I thought Red Queen was a good story. I enjoyed Mare, Maven, and Cal, and loved to hate Evangeline and the Queen. There were several moments where I was at the edge of seat and breaking a sweat because I was so nervous for Mare. I'd be sure she was going to get busted or exposed, but then she pulled through. 

I remember hearing Victoria talking about the book and explaining how she crafted it similar to how she would craft a screenplay -- three acts, with definitive things happening in each act. That stuck with me from when I heard it two years ago, and I recalled it while listening to this book because it did feel a little formulaic to me. I figured out one of the plot twists, which made me proud because I never figure that stuff out! (I didn't figure it out because I was clever and saw through it, but only because I've read so much YA dystopian that I know to be skeptical of some things. Lol.) I didn't, however, see the big twist, and when I heard it, I mentally kicked myself. She dropped so many clues and hints, but I didn't put them together. It broke my heart the way it broke Mare's, and that is a sign of a good book right there.

Red Queen is the first book in a series, and while I enjoyed it, I don't necessarily feel like I have to go running to read book 2, Glass Sword. Maybe if I can locate an audiobook CD I'll give it a go.

Saturday, February 18, 2017

Book review: Queens of Geek by Jen Wilde

Book Summary
When BFFs Charlie, Taylor and Jamie go to SupaCon, they know it’s going to be a blast. What they don’t expect is for it to change their lives forever.

Charlie likes to stand out. SupaCon is her chance to show fans she’s over her public breakup with co-star, Jason Ryan. When Alyssa Huntington arrives as a surprise guest, it seems Charlie’s long-time crush on her isn’t as one-sided as she thought.

While Charlie dodges questions about her personal life, Taylor starts asking questions about her own.

Taylor likes to blend in. Her brain is wired differently, making her fear change. And there’s one thing in her life she knows will never change: her friendship with Jamie—no matter how much she may secretly want it to. But when she hears about the Queen Firestone SupaFan Contest, she starts to rethink her rules on playing it safe.

Flo's Review
I had a really long and rough week, and this book was exactly what I needed to escape into on Friday night. It is fun, powerful, geeky, sweet, and cool. This, to me, is truly a book that accurately describes an example of what it is to be living in this time. (To quote Hamilton: "Look around, look around, at how lucky we are to be alive right now!") I would stick this book into a time capsule so that the generations after us can unearth it and understand a snapshot of life in 2017. 

I loved that I felt so many things Tay felt. Her disappointment over not meeting someone? Pretty sure I've been there. Excitement over the all the cool things on the Con exhibit floor? I've definitely been there. My nephew is autistic and I like to try to understand him and his experience as much as I can. I'm not saying that his and Tay's experiences are exactly the same, but she still gave me a glimpse -- and for that, I am grateful. I also adored this quote:

"Let's say someone is terrified of heights, and in order to get out of the house every day she has to walk across a tightrope from fifty stories up. Everyone would say, 'Oh she's so brave. She faces heights every day.' That's what we do. We walk a tightrope every day. Getting out the door is a tightrope. Going grocery shopping is a tightrope. Things that most people consider to be normal, daily parts of life are the very things we fear and struggle with the most, and yet here we are, moving forward anyways. That's not weak ... We are the brave ones."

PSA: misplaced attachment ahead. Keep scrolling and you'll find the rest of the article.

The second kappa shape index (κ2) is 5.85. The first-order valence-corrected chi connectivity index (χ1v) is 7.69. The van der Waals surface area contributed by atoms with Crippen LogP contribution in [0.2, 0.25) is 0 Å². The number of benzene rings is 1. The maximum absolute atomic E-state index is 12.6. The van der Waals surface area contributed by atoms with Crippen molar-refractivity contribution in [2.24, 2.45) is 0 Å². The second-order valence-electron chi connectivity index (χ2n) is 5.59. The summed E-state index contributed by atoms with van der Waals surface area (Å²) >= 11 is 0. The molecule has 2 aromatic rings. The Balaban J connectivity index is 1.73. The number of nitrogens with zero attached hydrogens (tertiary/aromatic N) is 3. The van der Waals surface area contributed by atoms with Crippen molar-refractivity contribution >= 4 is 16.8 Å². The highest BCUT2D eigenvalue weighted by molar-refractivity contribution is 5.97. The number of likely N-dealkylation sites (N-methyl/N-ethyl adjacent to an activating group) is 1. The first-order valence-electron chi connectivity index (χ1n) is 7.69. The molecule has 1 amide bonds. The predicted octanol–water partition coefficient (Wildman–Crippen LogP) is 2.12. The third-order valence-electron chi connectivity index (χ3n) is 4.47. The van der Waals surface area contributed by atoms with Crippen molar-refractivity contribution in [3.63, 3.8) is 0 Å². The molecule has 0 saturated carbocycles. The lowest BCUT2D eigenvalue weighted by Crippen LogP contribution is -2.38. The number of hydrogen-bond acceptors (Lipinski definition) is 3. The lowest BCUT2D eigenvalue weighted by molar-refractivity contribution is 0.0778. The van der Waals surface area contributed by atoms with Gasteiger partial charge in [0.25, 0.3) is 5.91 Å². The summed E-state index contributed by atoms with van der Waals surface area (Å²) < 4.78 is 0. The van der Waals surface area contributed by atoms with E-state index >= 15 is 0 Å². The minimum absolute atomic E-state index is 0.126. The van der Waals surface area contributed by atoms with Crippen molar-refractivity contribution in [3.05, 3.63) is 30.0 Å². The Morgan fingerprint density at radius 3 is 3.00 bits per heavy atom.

Jamie is perfectly understanding, fun, and adorkable. I can see how Tay felt so comfortable around him, and I love that he was there when she needed him, but understood how to give her space when she needed that, too. I also really enjoyed Charlie. She's this new celebrity, but still very down-to-earth and easy to relate to. Her story is one that's so understandable and one I recognize from seeing it around me in people I know: namely, someone who is so strong in herself, yet manages to lose herself in her relationship. The process of recognizing this and coming out of it is a hard one, and I applaud Charlie and everyone who is struggling with that. 

I highlighted so many great lines in this! Two of my favorites:

"There needs to be an app that pops up on screens when a nasty tweet is about to sent that says, 'Are you sure you want to say that? It's mean.'"

"We strut into the party like we're Derek Zoolander."

The story had a happy yet realistic ending, and I really appreciate that. Props to Jen Wilde for her dedication, too:

"To the weirdos, the geeks and the fandom queens. To the outcasts, the misfits and the everything in between. The days of playing the sidekick are over. You are the superheros now. You are my people, and this is for you."

Queens of Geek comes out March 14, 2017 and I encourage your nerdy, awkward, lovable, powerful self to pick it up! #LoveYourWeird

Sunday, February 5, 2017

Geekerella by Ashley Poston

Book Summary
Geek girl Elle Wittimer lives and breathes Starfield, the classic sci-fi series she grew up watching with her late father. So when she sees a cosplay contest for a new Starfield movie, she has to enter. The prize? An invitation to the ExcelsiCon Cosplay Ball, and a meet-and-greet with the actor slated to play Federation Prince Carmindor in the reboot. With savings from her gig at the Magic Pumpkin food truck (and her dad’s old costume), Elle’s determined to win…unless her stepsisters get there first.